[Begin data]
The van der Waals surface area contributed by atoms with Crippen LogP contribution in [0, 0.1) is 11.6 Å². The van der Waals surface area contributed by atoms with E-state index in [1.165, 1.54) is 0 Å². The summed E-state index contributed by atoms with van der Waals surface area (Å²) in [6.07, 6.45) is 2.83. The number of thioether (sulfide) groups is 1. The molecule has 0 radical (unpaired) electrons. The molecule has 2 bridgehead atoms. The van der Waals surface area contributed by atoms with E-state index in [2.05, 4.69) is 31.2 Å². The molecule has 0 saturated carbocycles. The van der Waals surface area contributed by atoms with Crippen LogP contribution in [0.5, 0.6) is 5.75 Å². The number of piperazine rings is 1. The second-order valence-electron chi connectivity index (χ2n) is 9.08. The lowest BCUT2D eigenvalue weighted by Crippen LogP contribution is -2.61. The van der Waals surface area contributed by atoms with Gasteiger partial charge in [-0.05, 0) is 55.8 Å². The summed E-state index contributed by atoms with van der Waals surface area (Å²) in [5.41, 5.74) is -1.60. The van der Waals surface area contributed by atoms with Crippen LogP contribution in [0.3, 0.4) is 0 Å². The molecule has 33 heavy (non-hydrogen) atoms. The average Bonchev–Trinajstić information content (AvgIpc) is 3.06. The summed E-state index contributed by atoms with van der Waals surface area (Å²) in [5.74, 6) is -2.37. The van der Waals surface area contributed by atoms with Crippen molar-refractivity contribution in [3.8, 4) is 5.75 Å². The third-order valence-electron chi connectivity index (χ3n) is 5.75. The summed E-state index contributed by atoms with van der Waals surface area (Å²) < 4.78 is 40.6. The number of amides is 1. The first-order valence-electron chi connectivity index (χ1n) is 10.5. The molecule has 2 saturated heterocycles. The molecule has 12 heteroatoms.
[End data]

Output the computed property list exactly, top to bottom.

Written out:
The van der Waals surface area contributed by atoms with Crippen LogP contribution in [0, 0.1) is 11.6 Å². The van der Waals surface area contributed by atoms with E-state index in [1.165, 1.54) is 0 Å². The summed E-state index contributed by atoms with van der Waals surface area (Å²) in [6.07, 6.45) is 2.83. The number of thioether (sulfide) groups is 1. The molecule has 0 radical (unpaired) electrons. The molecule has 2 bridgehead atoms. The van der Waals surface area contributed by atoms with E-state index in [2.05, 4.69) is 31.2 Å². The molecule has 0 saturated carbocycles. The van der Waals surface area contributed by atoms with Crippen LogP contribution in [0.5, 0.6) is 5.75 Å². The number of piperazine rings is 1. The second-order valence-electron chi connectivity index (χ2n) is 9.08. The lowest BCUT2D eigenvalue weighted by Crippen LogP contribution is -2.61. The van der Waals surface area contributed by atoms with Gasteiger partial charge in [-0.05, 0) is 55.8 Å². The summed E-state index contributed by atoms with van der Waals surface area (Å²) in [5.41, 5.74) is -1.60. The van der Waals surface area contributed by atoms with Crippen LogP contribution in [0.3, 0.4) is 0 Å². The molecule has 33 heavy (non-hydrogen) atoms. The average Bonchev–Trinajstić information content (AvgIpc) is 3.06. The summed E-state index contributed by atoms with van der Waals surface area (Å²) in [5.74, 6) is -2.37. The van der Waals surface area contributed by atoms with Crippen molar-refractivity contribution in [3.8, 4) is 5.75 Å². The third-order valence-electron chi connectivity index (χ3n) is 5.75. The summed E-state index contributed by atoms with van der Waals surface area (Å²) < 4.78 is 40.6. The number of amides is 1. The first-order valence-electron chi connectivity index (χ1n) is 10.5. The molecule has 2 saturated heterocycles. The molecule has 12 heteroatoms.